Doubts linger for Campbell before Pan Pacs

Laine Clark
Cate Campbell admits she still has some doubts after her self-proclaimed Olympic choke of 2018

Niggling doubts still trouble Cate Campbell in the wake of her Rio Olympic heartache.

But the ex-world champion hopes to use this week's Pan Pacs in Tokyo to show she has finally exorcised her 2016 demons.

Campbell lines up for her biggest meet since the hot favourite missed the Rio 100m freestyle podium altogether, prompting the former world record holder to take 2017 off to recover.

Campbell, 26, contemplated quitting the sport during her sabbatical but returned with a vengeance at April's Gold Coast Commonwealth Games, claiming three gold.

She admitted there were still some lingering doubts before trying to earn some Rio payback against Olympic 100m champion Simone Manuel of the United States at the four-day Pan Pacs starting on Thursday.

However Campbell said she had come a long way since being reduced to tears pool-side at Rio after what she claimed was the "biggest choke in Olympic history".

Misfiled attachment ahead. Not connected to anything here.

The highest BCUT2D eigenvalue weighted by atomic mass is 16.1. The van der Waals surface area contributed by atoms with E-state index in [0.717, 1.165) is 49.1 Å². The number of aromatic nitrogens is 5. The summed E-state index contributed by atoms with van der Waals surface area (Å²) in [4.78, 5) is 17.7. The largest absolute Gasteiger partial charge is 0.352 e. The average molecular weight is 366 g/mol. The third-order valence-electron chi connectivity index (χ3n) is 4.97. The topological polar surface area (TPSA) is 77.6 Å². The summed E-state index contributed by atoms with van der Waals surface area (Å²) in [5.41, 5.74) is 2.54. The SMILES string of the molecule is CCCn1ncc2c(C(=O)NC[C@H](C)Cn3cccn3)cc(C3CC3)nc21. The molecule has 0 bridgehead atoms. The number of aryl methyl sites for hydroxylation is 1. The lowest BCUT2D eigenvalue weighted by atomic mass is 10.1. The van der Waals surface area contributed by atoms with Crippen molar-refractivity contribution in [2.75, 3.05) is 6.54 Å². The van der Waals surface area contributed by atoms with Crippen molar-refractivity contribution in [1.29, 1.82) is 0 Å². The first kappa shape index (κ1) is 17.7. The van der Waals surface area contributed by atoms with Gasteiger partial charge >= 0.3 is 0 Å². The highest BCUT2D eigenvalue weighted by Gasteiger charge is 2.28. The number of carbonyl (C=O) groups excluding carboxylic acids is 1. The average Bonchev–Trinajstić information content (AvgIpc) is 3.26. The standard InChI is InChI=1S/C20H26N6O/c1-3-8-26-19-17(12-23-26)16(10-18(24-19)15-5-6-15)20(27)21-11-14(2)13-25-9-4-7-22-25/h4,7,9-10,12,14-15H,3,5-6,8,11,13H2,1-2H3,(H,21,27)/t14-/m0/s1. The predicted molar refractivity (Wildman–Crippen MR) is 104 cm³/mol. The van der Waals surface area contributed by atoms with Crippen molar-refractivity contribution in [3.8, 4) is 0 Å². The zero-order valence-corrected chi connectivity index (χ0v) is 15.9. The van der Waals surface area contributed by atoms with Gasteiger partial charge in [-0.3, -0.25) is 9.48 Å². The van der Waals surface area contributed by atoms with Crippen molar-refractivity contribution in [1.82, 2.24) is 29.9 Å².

"You always do have those niggling doubts in the back of your mind," Campbell said before the 100m freestyle starts on Friday.

"But I have in the past stood up and performed really well on the biggest stage and there's no reason why I can't again.

"I've been racing against the world's best and been amongst the world's best for close to 10 years now.

"I have a lot to be proud of and that's something I have learned over the past two years is to be proud of those achievements because not many people can say that."

Campbell won't face Penny Oleksiak who tied for Rio Olympic 100m gold after the Canadian withdrew for a much needed rest.

But Campbell will still be kept honest by Manuel.

The American is in prime form after completing the freestyle sprint double at the recent trials, breaking US Open records as the fastest on American soil in both.

Campbell's 2008 US Open 50m record was among the record marks shattered.

But Campbell said no matter the Pan Pacs outcome she would be in a good place ahead of Tokyo 2020.

"It's a very strange experience to feel like you're ostracised - it's one of our greatest fears," Campbell said of her Rio fallout.

"But I have such a supportive environment ...that I feel like whatever happens, I feel like I'll be welcomed in with open arms.

"That has been a really liberating experience over the past two years."